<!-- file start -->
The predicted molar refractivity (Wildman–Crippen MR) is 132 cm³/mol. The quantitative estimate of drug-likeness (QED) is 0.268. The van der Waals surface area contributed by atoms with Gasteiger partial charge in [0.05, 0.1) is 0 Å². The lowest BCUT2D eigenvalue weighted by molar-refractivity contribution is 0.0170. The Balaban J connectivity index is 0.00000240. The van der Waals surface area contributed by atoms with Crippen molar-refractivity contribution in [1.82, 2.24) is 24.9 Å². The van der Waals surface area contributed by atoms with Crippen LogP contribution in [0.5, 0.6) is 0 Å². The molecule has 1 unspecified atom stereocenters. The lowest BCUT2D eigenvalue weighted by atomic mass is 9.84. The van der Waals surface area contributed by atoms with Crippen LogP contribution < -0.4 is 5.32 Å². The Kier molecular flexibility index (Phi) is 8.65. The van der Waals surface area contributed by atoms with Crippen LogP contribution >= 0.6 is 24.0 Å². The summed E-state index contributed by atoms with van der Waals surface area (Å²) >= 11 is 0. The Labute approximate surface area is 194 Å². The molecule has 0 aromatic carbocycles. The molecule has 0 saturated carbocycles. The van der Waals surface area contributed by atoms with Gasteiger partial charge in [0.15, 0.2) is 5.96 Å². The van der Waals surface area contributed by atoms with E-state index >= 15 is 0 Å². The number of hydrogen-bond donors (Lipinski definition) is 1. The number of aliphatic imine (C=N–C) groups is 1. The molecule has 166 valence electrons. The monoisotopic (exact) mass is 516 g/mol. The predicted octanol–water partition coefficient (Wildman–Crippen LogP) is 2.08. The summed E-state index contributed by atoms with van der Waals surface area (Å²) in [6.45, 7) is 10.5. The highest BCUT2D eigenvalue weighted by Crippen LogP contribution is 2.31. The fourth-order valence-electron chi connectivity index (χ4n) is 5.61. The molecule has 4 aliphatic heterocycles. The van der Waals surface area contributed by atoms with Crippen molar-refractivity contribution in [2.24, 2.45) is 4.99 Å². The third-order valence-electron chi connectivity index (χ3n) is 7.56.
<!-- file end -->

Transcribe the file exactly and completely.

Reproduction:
The predicted molar refractivity (Wildman–Crippen MR) is 132 cm³/mol. The quantitative estimate of drug-likeness (QED) is 0.268. The van der Waals surface area contributed by atoms with Gasteiger partial charge in [0.05, 0.1) is 0 Å². The lowest BCUT2D eigenvalue weighted by molar-refractivity contribution is 0.0170. The Balaban J connectivity index is 0.00000240. The van der Waals surface area contributed by atoms with Crippen molar-refractivity contribution in [1.82, 2.24) is 24.9 Å². The van der Waals surface area contributed by atoms with Crippen LogP contribution in [0.5, 0.6) is 0 Å². The molecule has 1 unspecified atom stereocenters. The lowest BCUT2D eigenvalue weighted by atomic mass is 9.84. The van der Waals surface area contributed by atoms with Crippen LogP contribution < -0.4 is 5.32 Å². The Kier molecular flexibility index (Phi) is 8.65. The van der Waals surface area contributed by atoms with Crippen LogP contribution >= 0.6 is 24.0 Å². The summed E-state index contributed by atoms with van der Waals surface area (Å²) >= 11 is 0. The Labute approximate surface area is 194 Å². The molecule has 0 aromatic carbocycles. The molecule has 0 saturated carbocycles. The van der Waals surface area contributed by atoms with Gasteiger partial charge in [0.15, 0.2) is 5.96 Å². The van der Waals surface area contributed by atoms with E-state index >= 15 is 0 Å². The number of hydrogen-bond donors (Lipinski definition) is 1. The number of aliphatic imine (C=N–C) groups is 1. The molecule has 166 valence electrons. The monoisotopic (exact) mass is 516 g/mol. The predicted octanol–water partition coefficient (Wildman–Crippen LogP) is 2.08. The summed E-state index contributed by atoms with van der Waals surface area (Å²) in [6.45, 7) is 10.5. The highest BCUT2D eigenvalue weighted by Crippen LogP contribution is 2.31. The fourth-order valence-electron chi connectivity index (χ4n) is 5.61. The molecule has 4 aliphatic heterocycles. The van der Waals surface area contributed by atoms with Crippen molar-refractivity contribution in [2.24, 2.45) is 4.99 Å². The third-order valence-electron chi connectivity index (χ3n) is 7.56.